BrownhillsBob's #365daysofbiking

On a bike, riding somewhere. Every day, rain or shine.

Posts tagged ‘ecology’

#365daysofbiking Shroom to manoeuvre

Monday, September 28th 2020 – This journal is now so venerable that I feel it has seasonal traditions, and one of the most important to me is it’s devotion to documenting the fungus season with the many photogenic and interesting varieties of toadstool, ball, mould and slime that abound in autumn.

The mycology is tragically overlooked – it’s a huge kingdom completely different to any other, and without it life on earth could not function at all. And when it blooms and fruits, it’s stunning in its otherworldly beauty.

So far this dry autumn, there hasn’t been much fungal action but with showers in recent days hopefully the shrooms will have the trigger they need to emerge.

I’ll kick it all off this year with these humble but beautiful honey fungus, spotted by the canal in Darlaston on my way to work. Hopefully the first of many this year.

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#365daysofbiking Inhaling green:

Wednesday, September 16th 2020 – While I’ve been away the canals have continued as they ever were, with small changes. They got very busy with pedestrians and cyclists for a while, a product of fair weather and lockdown, so the towpaths were well worn, and the cessation in mowing gave my beloved orchids a sporting chance this year. But the waterfowl, plants and colours were broadly as ever.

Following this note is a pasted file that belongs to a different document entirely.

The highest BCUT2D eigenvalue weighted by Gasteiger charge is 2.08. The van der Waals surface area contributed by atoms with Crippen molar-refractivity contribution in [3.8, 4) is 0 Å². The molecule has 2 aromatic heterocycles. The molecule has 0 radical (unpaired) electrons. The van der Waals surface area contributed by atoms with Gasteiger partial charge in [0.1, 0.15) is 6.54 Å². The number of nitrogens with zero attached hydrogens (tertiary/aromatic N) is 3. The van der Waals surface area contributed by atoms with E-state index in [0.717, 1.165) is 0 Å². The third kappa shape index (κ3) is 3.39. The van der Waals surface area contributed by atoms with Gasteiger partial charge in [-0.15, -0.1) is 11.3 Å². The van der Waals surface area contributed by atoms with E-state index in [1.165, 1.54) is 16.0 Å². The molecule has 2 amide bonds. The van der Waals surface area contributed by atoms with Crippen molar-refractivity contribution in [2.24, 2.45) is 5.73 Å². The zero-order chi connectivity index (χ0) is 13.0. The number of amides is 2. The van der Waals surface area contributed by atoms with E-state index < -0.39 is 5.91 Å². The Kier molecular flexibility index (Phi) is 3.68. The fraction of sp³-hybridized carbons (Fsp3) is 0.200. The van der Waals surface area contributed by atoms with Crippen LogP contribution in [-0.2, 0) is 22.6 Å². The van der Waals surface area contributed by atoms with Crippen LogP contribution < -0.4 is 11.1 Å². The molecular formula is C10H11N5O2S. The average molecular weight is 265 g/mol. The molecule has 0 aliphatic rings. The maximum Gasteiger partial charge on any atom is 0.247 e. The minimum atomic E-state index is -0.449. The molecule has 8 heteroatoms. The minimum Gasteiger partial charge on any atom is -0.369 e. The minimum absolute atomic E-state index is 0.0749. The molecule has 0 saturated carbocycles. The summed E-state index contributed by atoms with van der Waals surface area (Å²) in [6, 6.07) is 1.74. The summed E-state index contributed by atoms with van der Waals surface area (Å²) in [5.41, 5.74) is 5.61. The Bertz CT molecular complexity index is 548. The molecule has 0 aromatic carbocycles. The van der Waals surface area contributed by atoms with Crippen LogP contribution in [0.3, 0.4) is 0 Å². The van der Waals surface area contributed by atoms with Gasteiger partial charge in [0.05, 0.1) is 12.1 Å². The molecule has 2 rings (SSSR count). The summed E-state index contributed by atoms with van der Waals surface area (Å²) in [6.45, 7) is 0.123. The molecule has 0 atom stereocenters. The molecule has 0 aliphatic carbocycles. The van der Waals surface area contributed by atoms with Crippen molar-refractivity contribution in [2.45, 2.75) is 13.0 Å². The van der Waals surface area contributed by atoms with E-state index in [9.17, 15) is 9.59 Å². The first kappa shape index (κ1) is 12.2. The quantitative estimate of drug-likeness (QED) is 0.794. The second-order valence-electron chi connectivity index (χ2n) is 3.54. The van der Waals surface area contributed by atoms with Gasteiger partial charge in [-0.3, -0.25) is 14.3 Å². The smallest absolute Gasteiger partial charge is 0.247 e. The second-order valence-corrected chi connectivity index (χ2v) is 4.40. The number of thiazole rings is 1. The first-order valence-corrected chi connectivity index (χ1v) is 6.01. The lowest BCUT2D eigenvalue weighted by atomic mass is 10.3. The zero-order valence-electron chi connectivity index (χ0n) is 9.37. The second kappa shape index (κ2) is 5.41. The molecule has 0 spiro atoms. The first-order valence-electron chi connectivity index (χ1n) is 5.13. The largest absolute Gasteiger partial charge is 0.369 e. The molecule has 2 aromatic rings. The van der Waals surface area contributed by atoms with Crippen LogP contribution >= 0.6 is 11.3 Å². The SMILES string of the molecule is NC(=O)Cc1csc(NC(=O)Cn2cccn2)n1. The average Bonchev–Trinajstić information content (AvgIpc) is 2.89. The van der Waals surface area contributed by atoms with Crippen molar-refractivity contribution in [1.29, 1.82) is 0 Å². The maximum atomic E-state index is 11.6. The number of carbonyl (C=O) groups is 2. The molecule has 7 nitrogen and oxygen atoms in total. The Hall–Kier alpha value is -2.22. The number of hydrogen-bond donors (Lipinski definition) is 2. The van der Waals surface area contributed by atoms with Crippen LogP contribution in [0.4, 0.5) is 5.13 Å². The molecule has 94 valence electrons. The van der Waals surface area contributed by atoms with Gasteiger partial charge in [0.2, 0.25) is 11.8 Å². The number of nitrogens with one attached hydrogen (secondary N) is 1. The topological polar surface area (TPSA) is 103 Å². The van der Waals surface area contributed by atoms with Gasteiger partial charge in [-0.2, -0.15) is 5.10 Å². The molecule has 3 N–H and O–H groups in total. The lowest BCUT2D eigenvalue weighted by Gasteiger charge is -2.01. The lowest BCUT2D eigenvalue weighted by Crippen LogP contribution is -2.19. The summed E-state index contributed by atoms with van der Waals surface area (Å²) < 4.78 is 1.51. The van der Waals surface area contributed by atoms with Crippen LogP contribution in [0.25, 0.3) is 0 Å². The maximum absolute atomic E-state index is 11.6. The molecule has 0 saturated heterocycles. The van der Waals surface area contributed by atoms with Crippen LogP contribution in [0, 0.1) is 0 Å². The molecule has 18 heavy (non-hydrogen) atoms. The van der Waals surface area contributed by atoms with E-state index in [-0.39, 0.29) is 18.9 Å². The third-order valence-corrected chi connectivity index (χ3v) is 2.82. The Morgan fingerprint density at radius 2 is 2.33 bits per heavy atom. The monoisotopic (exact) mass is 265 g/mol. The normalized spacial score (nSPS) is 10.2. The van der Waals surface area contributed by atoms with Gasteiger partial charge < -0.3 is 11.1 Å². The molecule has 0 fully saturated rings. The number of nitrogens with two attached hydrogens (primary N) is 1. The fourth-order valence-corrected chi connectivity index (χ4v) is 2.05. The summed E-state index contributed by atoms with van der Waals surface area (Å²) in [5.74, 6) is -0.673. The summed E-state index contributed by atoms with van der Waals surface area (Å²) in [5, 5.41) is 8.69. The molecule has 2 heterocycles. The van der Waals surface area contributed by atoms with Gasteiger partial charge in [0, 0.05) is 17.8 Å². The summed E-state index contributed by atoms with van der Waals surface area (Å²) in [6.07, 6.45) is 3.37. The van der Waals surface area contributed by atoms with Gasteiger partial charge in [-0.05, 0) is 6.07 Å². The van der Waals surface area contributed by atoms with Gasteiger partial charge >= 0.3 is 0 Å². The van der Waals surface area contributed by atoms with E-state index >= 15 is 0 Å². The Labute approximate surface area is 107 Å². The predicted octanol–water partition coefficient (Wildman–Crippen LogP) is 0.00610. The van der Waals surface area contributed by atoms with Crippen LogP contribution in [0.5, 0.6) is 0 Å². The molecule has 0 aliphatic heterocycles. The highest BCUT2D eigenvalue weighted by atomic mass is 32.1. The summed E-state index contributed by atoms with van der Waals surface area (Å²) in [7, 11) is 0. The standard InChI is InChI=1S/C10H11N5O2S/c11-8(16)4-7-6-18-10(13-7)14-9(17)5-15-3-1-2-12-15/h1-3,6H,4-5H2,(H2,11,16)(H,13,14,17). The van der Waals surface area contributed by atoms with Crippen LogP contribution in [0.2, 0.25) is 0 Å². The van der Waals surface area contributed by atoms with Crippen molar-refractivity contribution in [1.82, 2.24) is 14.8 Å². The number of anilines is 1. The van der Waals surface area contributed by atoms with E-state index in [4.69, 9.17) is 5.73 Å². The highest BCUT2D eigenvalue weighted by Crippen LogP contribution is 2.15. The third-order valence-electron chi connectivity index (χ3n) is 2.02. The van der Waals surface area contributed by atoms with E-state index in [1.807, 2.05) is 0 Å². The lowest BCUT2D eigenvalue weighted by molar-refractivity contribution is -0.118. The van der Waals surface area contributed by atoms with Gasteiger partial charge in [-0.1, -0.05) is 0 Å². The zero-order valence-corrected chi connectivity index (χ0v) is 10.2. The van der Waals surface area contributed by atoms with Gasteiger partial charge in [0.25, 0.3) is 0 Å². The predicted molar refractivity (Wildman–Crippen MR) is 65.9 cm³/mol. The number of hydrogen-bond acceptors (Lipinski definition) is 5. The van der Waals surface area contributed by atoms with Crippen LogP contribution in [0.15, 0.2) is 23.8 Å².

Reassuringly, beautifully, peacefully as ever.

The one change that’s been interesting is the azolla bloom that dominated the water surface in 2019 has largely faded, and in its death left sporadic patches of more traditional clumping algae, which must be a pain for waterfowl and boaters alike.

There are still traces of azolla, which was a surface invasive surviving a mild winter, but it was non-stringy and readily parted for birds and watercraft, but it’s mostly gone.

On a dull, grey autumn afternoon, the green and peace here were so welcome, I felt like I was inhaling them.

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#365daysofbiking Unusual colour

February 2nd – The Azolla bloom in the local canal, and as it matures patches of the waterway have turned a deep red.

Azolla is a small but populous growth that although strange and invasive, does little harm – it will disappear in spring as the weevils gorge on it. Winter normally sees its death, but after a very favourable summer, the winter has not been cold enough to kill it.

It’s not stringy and parts easily for passing boats and waterfowl.

But it does look very unusual.

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#365daysofbiking Life in all it’s forms

January 10th – At this time of year, I desperately scan the world around me for signs of the oncoming spring, however small or odd. Today, I spotted one.

This floating root in the canal at Walsall Wood spotted on the way to work is just such a sign. It looks like a random piece of flotsam in amongst the maturing algal bloom which in recent weeks has turned red from green. But this root is actually the front guard for a larger movement.

It’s a water lily rhizome.

These roots break from last year’s dead growth and sink to the floor of the canal, then as spring comes, they gain buoyancy and begin to float. They move with the currents, boats, winds, waterfowl moments and eventually settle and sprout roots.

In high summer they will provide a new carpet of the familiar huge leaves and bright flowers for us to enjoy.